Rambling Jack Elliott could not have earned himself a more fitting nickname. Lord, he was born a ramblin’ man, but a man who rambles too much is a man that you can’t pin down. He was a folk singer, a man whose soul could whip up the most heartfelt music you ever heard, yet he never seems to have had a commitment to anything. For most of his life he seemed to be chasing the breeze, going with the flow, and ramblin’ in a direction no one could quite follow.
The documentary “The Ballad of Ramblin’ Jack” is very much about what kept his career from taking off. Directed and narrated by his daughter Aiyana – the product of his fourth marriage – the film is a personal essay mostly from her point of view about what it was like growing up the child of a man who never seemed to have an organized thought in mind. In his music, as in life he rambled and rambled and rambled.
In the 50s and early 60s he came up alongside two men who define the music of their generation: Woody Guthrie and a budding young singer named Robert Allen Zimmerman, who would soon be known to all the world as Bob Dylan. He knew them both well, but somehow those two had a better plan in life and in their music. During a tribute concert for Guthrie following his death in 1967, Dylan was a headliner but Elliott was left off the program. As time went on, he would watch both men become legends, while he became a footnote, seen only as a meager thread between the end of Guthrie and the beginning of Dylan. Reading a review of his own career, Elliott – still alive at 82 – blows the paper a satisfied raspberry.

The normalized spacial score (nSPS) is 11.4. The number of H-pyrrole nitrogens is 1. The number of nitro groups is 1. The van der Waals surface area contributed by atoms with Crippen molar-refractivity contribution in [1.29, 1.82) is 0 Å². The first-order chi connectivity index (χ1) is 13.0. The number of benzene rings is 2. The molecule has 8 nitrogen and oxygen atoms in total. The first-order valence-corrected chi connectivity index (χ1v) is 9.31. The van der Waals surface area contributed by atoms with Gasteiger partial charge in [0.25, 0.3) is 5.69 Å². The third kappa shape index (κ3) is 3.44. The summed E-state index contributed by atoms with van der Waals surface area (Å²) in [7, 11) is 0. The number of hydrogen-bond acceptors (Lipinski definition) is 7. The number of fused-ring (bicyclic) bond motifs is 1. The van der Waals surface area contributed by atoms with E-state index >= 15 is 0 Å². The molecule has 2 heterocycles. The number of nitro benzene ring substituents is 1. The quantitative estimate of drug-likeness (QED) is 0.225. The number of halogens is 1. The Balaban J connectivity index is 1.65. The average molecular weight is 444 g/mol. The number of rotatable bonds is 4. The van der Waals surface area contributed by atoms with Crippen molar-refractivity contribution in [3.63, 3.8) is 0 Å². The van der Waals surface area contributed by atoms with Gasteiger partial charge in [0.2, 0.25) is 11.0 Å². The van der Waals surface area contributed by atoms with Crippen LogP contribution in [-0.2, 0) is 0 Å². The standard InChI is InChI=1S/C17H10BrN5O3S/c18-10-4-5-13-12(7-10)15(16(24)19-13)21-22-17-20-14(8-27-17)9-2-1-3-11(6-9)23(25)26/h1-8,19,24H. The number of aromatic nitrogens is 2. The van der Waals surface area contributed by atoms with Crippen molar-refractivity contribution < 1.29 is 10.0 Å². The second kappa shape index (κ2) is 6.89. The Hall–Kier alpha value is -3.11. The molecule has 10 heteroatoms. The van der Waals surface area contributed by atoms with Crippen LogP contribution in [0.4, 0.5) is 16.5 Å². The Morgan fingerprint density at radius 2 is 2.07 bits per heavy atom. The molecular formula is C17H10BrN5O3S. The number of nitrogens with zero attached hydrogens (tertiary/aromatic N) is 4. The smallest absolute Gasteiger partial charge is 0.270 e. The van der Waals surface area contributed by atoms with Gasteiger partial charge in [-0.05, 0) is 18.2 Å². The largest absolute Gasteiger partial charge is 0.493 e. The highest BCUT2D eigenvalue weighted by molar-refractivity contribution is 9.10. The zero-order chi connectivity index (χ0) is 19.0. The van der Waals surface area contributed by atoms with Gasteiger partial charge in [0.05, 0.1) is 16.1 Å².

He was born in Brooklyn in 1931 as Elliott Charles Adnopoz, a doctor’s son who ran away from home at an early age to join up with the rodeo. He had a deep passion for the cowboy life and, despite his origins made his own image as the kind of folk singer whose music was the cry of the wounded. He rambled from one thing to the next and just kept right on rambling. That was the problem, the rambles kept him from finding a foothold in the industry. Late in the film, one of his managers laments that “I respected his talent, but he was too disorganized.” We can see that early on in a clip from his appearance on The Johnny Cash Show as Elliott befuddles his fellow players – and even Cash himself – as he can’t quite decide on which key to begin.
It might be easy to simply write off The Ballad of Ramblin’ Jack as a simple talking-head documentary, but I think there’s more to it then that. It is the story of a man whose mind never seemed fixated on the important goals that most of us set for ourselves. He was something of a mystery and a psychological curiosity. What went on in his mind is a question nobody seems able to answer. It’s hard to know where to stand with this documentary because you become so fixated on the fact that it was Elliott that killed his own career. He rambled on and rambled on, never finding a place for himself. By the end, you wonder if he liked frustrating those around him, or if his mind blew from one thing to the next just like his music.